On August 22, the “sweet 16th” anniversary of President Clinton’s welfare overhaul, the welfare program came under scrutiny in the wake of an ad released by Mitt Romney, which continues to air and garner attention and criticism alike.
The ad opens with a picture of President Bill Clinton signing the 1996 landmark welfare reform act. Temporary Assistance for Needy Families (TANF), the centerpiece of the 1996 legislation, established work requirements and limited the amount of time welfare recipients could receive benefits.
Clinton and a bipartisan Congress “helped end welfare as we know it by requiring work for welfare,” the narrator says.
“But on July 12,” the ad continues, “President Obama quietly announced a plan to gut welfare reform by dropping work requirements. Under Obama’s plan, you wouldn’t have to work and wouldn’t have to train for a job. They just send you your welfare check, and ‘welfare to work’ goes back to being plain old welfare.”
Mitt Romney ad on President Obama’s welfare system:-
A memo from George Sheldon, the acting assistant secretary at U.S. Department of Health and Human Services, said the department has only proposed ways for states to try meeting the work requirements of the federal law in different ways.
“States are running less-effective programs than they might be, because they are so driven by performance measurement as it’s set forth in the federal law,” Schott said in the memo.
The proposed waivers would allow for flexibility within certain state-based pilot programs based on individual needs. For example, according to NPR, “someone with a special-needs child might require different work arrangements than are currently allowed. Or a person who needs to improve his or her English skills might need more time to take classes.”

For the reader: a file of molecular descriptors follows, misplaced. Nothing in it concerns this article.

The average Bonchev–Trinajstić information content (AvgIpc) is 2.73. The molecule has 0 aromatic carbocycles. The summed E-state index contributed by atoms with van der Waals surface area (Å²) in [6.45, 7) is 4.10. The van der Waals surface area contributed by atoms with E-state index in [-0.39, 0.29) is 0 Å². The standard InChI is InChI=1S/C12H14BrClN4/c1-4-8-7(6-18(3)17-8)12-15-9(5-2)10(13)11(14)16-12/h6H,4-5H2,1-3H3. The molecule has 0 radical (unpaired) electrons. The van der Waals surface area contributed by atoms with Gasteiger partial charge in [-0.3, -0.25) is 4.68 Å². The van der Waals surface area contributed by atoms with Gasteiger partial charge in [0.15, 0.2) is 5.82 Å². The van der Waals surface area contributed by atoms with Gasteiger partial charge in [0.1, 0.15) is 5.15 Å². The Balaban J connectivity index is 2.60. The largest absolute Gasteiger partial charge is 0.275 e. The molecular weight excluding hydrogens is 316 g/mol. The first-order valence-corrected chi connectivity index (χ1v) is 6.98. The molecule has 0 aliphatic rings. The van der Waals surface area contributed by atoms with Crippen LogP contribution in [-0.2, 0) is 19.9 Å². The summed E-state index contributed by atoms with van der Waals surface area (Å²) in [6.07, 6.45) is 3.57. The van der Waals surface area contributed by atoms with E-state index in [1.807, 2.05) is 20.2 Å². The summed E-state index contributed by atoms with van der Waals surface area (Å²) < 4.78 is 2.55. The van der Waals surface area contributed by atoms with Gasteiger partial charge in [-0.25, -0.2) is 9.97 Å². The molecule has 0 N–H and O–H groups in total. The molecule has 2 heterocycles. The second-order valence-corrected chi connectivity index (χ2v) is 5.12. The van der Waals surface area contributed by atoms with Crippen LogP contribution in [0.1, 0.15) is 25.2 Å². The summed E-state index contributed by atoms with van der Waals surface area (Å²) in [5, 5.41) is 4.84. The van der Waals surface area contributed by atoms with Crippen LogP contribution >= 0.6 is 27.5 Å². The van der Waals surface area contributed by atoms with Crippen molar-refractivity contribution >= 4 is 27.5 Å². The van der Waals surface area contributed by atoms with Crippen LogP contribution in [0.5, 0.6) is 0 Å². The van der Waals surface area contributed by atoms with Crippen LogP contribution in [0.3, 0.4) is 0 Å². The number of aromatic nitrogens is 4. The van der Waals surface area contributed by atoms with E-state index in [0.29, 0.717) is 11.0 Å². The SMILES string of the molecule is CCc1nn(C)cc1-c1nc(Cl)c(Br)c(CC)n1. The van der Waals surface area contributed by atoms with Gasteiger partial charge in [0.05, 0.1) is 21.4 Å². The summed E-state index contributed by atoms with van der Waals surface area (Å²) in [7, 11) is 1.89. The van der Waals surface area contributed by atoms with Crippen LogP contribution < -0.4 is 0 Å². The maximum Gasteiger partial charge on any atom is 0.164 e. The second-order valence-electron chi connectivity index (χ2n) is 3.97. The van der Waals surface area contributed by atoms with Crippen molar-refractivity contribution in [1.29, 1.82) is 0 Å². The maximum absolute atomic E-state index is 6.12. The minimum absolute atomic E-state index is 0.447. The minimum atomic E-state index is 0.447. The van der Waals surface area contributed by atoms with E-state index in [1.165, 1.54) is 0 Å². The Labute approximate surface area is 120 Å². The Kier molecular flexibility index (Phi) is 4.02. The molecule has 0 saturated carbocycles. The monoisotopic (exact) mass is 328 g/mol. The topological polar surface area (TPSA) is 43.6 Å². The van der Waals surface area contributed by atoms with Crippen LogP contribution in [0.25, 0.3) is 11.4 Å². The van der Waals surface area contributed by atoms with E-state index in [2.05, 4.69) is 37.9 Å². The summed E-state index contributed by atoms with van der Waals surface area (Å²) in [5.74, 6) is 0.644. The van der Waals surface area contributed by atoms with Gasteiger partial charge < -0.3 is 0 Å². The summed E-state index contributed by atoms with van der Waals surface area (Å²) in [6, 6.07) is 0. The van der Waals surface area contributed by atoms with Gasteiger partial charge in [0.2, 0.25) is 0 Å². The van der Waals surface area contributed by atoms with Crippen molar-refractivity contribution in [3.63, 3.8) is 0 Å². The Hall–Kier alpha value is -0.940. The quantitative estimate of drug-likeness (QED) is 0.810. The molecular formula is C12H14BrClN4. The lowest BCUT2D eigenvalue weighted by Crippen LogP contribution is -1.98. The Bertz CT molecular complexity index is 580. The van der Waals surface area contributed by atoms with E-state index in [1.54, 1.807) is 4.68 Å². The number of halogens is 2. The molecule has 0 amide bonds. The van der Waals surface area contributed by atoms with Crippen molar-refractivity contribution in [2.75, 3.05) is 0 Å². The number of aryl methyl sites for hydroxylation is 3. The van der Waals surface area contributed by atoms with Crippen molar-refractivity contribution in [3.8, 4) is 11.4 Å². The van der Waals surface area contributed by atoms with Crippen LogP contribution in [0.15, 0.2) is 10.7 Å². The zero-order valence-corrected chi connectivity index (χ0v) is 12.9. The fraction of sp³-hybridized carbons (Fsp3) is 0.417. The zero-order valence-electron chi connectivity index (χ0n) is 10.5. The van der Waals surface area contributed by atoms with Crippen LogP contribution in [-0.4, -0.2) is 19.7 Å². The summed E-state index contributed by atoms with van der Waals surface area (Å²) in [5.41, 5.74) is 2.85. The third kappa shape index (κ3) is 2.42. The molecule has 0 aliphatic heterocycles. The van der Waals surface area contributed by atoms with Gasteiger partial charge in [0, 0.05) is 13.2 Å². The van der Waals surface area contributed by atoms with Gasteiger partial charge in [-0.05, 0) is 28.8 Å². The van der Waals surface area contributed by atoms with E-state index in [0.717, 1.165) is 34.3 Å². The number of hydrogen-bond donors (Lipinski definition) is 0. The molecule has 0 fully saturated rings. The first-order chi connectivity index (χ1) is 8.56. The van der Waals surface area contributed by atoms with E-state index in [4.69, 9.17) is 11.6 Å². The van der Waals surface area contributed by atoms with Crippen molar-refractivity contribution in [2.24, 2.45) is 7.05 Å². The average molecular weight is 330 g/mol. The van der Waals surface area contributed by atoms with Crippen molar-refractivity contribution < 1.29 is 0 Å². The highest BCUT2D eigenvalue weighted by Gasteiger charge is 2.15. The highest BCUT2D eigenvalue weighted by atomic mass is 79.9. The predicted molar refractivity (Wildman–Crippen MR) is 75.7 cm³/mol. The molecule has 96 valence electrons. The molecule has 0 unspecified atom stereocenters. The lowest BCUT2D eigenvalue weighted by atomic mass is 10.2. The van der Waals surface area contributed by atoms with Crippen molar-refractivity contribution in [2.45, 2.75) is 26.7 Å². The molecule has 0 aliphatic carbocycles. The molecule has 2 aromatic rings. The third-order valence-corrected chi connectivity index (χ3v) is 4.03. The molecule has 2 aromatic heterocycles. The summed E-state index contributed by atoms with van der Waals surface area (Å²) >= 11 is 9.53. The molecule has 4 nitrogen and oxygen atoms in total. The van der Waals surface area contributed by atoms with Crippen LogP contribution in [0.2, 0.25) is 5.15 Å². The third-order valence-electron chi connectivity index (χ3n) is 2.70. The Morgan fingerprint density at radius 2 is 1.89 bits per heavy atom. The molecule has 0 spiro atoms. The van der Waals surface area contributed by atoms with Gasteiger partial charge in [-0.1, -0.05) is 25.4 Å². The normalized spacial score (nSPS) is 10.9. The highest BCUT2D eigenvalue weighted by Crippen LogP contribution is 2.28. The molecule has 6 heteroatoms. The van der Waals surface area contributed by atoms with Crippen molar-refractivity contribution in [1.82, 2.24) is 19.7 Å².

“It’s really about the underlying program,” Schott said. “The real starting place is: What’s the most effective program to get this person to work?”
Major fact-checking organizations have united in saying Romney’s attacks are completely false:
*PolitiFact reports that Romney’s claims are .
*Annenberg Public Policy Center’s FactCheck.org also reports that the facts are false. FactCheck.org explains:
“A Mitt Romney TV ad claims the Obama administration has adopted ‘a plan to gut welfare reform by dropping work requirements.’ The plan does neither of those things. Work requirements are not simply being ‘dropped.’ States may now change the requirements — revising, adding or eliminating them — as part of a federally approved state-specific plan to increase job placement. And it won’t ‘gut’ the 1996 law to ease the requirement. Benefits still won’t be paid beyond an allotted time, whether the recipient is working or not.”
Despite the facts not lining up with the ad, Romney’s campaign released a memo on August 22 repeating its claim about Obama gutting the Clinton-era welfare reforms. In addition, the Republican National Committee on Wednesday noting the 16th anniversary of the law, stating: “If Barack Obama had his way, this day would have never happened.”
Republican supporters have commented that they do not trust Obama and that they always question fact checking websites, according to NPR.